Time off that really works
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In a misguided editorial that ran on Oct. 17, "Time Off that Works," The Washington Post advanced a proposal for a means-tested version of paid family leave. The editors were right to observe that the Family and Medical Leave Act (FMLA) of 1993 covers only about 60 percent of the workforce, and that low-paid workers are most likely to lack access to its provisions. Expanding coverage so that all workers can take time off when they need to recover from a serious illness or birth of a child, or to care for a seriously ill family member, would make a huge difference in the lives of these workers.

While these events affect a small fraction of the workforce in any year, they loom large when they happen to you. Having access to time off — especially paid time off — is an urgent matter for working families. But how to pay for it?

The FAMILY Act, which Sen. Kirsten GillibrandKirsten Elizabeth GillibrandBudowsky: End the DNC malpractice Overnight Finance: Mulvaney remark on lobbyists stuns Washington | Macron takes swipe at Trump tariffs | Conservatives eye tax cut on capital gains | Gillibrand unveils post office banking bill | GOP chairman pushes banks on gun policies Gillibrand unveils bill to offer banking services at post offices MORE (D-N.Y.) and Rep. Rosa DeLauroRosa Luisa DeLauroFDA re-examining Parkinson's drug after reports of deaths Lawmakers remember Slaughter in Capitol ceremony DeVos battles lawmakers in contentious hearing MORE (D-Conn.) have introduced in Congress, suggests one approach. They specifically do not mandate that employers cover the salaries of their own employees when they need to take a family or medical leave. That would be like asking people to save up by themselves to replace their homes in case of fire or tornado. Instead, the Family Act proposes an insurance fund to keep costs manageable. Like unemployment insurance, which provides partial pay in case of layoff, a family and medical leave insurance program can do the same in case of disability. The premiums for such a program can be shared by employers and employees.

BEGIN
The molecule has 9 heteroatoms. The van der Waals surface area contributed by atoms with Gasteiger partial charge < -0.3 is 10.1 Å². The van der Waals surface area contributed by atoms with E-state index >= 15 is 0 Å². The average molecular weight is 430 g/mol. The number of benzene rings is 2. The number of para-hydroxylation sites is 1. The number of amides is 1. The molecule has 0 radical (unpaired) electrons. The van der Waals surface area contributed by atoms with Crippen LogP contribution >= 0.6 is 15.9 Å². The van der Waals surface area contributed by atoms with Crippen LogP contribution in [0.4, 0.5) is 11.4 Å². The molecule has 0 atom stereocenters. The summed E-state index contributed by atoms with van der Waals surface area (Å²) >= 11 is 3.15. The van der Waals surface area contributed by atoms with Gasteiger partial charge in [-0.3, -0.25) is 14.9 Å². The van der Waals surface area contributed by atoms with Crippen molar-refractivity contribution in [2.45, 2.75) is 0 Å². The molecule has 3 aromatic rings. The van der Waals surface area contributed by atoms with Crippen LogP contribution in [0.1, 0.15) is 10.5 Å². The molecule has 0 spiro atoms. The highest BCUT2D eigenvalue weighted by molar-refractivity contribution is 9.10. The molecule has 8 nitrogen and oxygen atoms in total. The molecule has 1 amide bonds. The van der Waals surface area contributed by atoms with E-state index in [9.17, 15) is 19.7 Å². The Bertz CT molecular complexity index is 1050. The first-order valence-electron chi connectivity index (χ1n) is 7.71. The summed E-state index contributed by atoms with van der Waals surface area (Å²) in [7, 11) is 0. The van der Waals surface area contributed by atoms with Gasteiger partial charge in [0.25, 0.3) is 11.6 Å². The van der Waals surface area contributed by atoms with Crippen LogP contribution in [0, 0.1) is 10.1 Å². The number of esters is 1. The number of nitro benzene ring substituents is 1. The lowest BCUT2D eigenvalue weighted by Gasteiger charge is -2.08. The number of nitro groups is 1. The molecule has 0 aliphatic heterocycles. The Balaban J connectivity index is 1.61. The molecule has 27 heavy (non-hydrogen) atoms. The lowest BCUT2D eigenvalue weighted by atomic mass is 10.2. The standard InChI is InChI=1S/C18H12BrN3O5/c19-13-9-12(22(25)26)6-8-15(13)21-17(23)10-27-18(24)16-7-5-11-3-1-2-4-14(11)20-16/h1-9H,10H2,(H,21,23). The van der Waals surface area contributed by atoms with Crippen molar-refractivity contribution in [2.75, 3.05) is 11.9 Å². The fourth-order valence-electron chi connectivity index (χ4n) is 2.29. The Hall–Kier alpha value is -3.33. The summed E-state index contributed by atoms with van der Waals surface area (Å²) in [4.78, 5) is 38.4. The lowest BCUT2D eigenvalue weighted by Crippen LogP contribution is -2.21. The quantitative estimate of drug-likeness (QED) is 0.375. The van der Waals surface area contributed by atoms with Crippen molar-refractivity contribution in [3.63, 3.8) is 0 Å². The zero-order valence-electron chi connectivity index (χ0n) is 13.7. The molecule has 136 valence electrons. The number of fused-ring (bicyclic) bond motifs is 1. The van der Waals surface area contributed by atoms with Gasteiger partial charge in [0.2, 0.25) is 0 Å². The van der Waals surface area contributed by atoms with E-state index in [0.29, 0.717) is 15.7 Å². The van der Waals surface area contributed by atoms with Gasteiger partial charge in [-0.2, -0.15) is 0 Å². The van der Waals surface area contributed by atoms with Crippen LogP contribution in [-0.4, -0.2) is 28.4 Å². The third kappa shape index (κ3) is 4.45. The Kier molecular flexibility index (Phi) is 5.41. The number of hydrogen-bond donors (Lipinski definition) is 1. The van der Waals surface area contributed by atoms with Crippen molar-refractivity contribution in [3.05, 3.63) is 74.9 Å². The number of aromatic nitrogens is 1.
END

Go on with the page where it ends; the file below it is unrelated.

Very few workers can afford to take the time they need to recover without recourse to such income. Highly paid workers who enjoy generous employer-provided benefits can choose to rely on these rather than on the family and medical leave insurance program. But not many employees can afford to self-finance a leave of a few weeks to recover from a serious illness or child birth. Making paid leave a means-tested welfare program rather than an insurance program to which workers at all income levels contribute and from which they can draw partial pay would leave many middle-class families out in the cold.

Adjustments that meet The Washington Post's concerns are feasible without means-testing a family and medical leave program. In California, independent contractors and the self-employed can opt in. New Jersey's program is more generous for workers earning less than the state's average wage.

Family and medical leave insurance is the fairest way to deliver the benefits of paid leave to working families at reasonable cost to employers and employees. The benefits to the economy of keeping workers who need leave attached to the workforce and to society from meeting the most basic needs of working families will far outweigh the cost.

Appelbaum is a senior economist at the Center for Economic and Policy Research and coauthor of Unfinished Business: Paid Family Leave in California and the Future of U.S. Work-Family Policy.